‘Violent Encounters in Andes Warfare, Trophy-taking, and Sacrifice’

Rachel Witt

JOHNSON CITY (June 25, 2013) – “Violent Encounters in Andes Warfare, Trophy-taking, and Sacrifice” is the topic of a lecture this Saturday, June 29, at noon at the East Tennessee State University and General Shale Brick Natural History Museum and Visitor Center at the Gray Fossil Site.

Guests are invited to bring their lunch to this free public event, which is part of the ongoing Lunchtime Lecture Series hosted by the museum and sponsored by the ETSU Don Sundquist Center of Excellence in Paleontology.

The talk will be given by bioarchaeologist Rachel Witt, who analyzes human skeletal remains to uncover the experiences of pre-colonial Andean populations in South America.  Her research investigates how the practices of independent communities versus those of imperial states affected exposure to violence.  She also examines the funerary practices of the north-central highlands of Peru.

Witt’s talk will deal with the archaeological study of these human skeletal remains, known as bioarchaeology, and its usefulness in identifying and interpreting conflict within an ancient society.

“Prior to Spanish contact, all Andean populations were illiterate and produced no written documents, so bioarchaeology is crucial in understanding how acts of violence influenced the creation, expansion and dissolution of pre-contact societies,” Witt said.  “Studying wound morphology, location and frequency allows scientists to infer types of conflict, such as warfare, ritualized violence or human sacrifice.  Previous studies demonstrate that environmental disasters, territorial expansion and social domination also provoked violent encounters in the Andes.”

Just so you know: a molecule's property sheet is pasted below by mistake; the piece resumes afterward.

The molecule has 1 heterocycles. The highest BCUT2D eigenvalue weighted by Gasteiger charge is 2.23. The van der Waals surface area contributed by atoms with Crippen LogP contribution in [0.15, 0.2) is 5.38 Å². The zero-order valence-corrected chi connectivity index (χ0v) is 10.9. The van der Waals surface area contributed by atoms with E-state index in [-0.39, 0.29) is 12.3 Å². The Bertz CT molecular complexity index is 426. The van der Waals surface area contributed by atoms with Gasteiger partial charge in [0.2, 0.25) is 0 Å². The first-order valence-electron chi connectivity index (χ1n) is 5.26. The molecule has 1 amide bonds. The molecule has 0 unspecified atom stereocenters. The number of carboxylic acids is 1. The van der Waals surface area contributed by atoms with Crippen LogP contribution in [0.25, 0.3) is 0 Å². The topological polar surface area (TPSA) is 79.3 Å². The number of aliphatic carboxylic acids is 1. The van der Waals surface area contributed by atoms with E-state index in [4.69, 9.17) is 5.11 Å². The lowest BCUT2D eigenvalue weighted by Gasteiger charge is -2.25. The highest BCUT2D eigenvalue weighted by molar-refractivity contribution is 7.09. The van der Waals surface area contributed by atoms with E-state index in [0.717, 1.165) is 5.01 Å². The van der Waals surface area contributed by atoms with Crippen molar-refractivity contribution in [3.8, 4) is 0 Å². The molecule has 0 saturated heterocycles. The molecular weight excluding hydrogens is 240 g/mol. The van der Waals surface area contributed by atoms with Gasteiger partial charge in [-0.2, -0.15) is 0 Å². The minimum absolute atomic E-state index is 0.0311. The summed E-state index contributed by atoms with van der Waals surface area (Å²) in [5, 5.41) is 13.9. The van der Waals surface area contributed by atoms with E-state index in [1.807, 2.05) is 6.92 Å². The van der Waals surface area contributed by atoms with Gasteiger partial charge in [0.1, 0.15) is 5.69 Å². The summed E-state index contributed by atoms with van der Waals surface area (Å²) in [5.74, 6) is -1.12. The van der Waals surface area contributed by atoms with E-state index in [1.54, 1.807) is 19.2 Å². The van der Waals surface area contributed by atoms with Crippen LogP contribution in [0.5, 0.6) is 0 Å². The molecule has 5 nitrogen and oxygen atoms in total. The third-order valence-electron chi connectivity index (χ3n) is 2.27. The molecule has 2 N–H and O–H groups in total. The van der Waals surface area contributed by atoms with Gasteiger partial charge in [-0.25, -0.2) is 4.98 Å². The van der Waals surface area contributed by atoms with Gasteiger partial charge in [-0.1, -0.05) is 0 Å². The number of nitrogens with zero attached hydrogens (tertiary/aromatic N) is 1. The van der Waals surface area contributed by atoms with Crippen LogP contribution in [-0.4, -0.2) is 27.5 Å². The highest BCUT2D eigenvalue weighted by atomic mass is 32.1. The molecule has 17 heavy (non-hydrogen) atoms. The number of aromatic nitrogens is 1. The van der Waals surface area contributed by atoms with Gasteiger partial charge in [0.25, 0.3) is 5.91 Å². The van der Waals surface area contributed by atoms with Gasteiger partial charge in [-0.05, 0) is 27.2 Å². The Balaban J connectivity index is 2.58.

For the last three years, Witt has worked with several projects in Peru, including the Ayacucho Bioarchaeology Project with La Universidad Nacional de San Cristóbal de Huamanga, Proyecto Bionarqueológico Coporaque, and PIARA (Proyecto de Investigaticón Arqueológico Regional Ancash).  She earned her bachelor of arts degree in anthropology and history of art from Vanderbilt University and is currently a curatorial assistant at the Natural History Museum and Gray Fossil Site.

The museum’s summer hours are Monday-Saturday from 9 a.m.-5 p.m.; the museum will be closed July 4 in observance of the Independence Day holiday.  For more information or special assistance for those with disabilities, call 1-866-202-6223, or visit www.etsu.edu/naturalhistorymuseum for dates and times of future lectures.  

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